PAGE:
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πŸ‘€︎ u/propshaft
πŸ“…︎ Nov 17 2017
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Oxygen-18 Stability in Foraminifera fossils, implications in paleoclimatology wattsupwiththat.com/2017/…
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πŸ‘€︎ u/ThePoliticalHat
πŸ“…︎ Nov 06 2017
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I'd like to go to graduate school for a doctorate in paleoclimatology, I'm currently an undergrad majoring in environmental science and minor in chemistry. I'd ideally like to work in Antarctica and later in my life work on Martian paleoclimatology. Any ideas on good schools/programs or internships?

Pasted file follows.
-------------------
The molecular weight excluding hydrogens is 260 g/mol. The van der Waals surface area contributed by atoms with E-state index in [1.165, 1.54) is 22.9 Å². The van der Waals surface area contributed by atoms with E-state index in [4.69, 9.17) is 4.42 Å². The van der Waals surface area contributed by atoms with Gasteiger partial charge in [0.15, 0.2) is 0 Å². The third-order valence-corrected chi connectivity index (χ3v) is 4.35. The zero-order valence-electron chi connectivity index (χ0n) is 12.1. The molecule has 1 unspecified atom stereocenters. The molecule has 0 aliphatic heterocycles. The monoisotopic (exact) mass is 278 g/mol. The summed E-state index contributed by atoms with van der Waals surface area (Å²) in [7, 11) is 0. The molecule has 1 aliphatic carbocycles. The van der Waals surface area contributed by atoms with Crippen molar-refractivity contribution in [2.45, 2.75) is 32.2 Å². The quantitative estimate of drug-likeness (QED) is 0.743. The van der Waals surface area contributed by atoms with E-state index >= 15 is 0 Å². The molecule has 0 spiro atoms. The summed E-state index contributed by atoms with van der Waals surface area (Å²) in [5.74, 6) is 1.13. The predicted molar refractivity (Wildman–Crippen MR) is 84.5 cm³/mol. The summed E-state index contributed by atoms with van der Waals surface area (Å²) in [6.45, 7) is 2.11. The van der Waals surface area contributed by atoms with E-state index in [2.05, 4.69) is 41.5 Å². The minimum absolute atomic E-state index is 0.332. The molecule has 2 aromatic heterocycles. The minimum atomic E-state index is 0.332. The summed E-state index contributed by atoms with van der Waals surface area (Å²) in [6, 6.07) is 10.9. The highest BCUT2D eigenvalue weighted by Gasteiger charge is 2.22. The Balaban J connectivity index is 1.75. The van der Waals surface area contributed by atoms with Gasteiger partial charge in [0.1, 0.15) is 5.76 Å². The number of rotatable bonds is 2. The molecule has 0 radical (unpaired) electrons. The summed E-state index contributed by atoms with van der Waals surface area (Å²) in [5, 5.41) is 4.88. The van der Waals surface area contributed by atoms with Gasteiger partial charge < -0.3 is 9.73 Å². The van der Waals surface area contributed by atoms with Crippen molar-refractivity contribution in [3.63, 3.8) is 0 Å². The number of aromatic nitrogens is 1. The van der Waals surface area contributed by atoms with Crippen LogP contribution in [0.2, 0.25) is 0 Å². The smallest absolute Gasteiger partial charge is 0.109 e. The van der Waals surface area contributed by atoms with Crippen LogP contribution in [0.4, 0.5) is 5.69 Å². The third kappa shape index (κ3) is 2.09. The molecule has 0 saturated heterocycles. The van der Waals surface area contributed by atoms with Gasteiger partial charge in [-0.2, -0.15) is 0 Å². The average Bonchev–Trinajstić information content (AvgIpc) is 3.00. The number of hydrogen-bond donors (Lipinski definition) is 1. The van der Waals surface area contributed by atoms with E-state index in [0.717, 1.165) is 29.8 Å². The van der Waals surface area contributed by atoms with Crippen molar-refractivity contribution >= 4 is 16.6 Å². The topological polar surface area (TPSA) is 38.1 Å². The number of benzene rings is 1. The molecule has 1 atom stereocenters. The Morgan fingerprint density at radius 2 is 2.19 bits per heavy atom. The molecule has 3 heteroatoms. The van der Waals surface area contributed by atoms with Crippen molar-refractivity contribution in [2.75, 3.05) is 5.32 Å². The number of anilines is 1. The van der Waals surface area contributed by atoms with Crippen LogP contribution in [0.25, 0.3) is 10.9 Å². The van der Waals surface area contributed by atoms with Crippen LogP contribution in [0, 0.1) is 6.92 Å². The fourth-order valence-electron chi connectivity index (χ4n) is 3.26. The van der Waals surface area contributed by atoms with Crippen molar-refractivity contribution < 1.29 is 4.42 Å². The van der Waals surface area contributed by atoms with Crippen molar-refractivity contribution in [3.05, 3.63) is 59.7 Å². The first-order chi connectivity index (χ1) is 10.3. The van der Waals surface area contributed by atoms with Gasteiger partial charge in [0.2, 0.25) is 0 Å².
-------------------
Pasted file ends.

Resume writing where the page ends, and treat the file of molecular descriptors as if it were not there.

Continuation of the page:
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πŸ‘€︎ u/Thehumanmartian
πŸ“…︎ Jun 17 2017
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Hi /r/geology: calling everyone interested in paleoclimatology/paleoceanography to check out a new subreddit - thanks! reddit.com/r/paleoclimate
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πŸ‘€︎ u/planktic
πŸ“…︎ Jan 22 2013
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Paleoclimatology: Explaining the Evidence : Feature Articles earthobservatory.nasa.gov…
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πŸ‘€︎ u/eleitl
πŸ“…︎ Mar 07 2018
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Open rank tenure-track faculty position at University of Arizona in Paleoclimatology, Paleoceanography, Paleoecology, or Paleobiology uacareers.com/postings/23…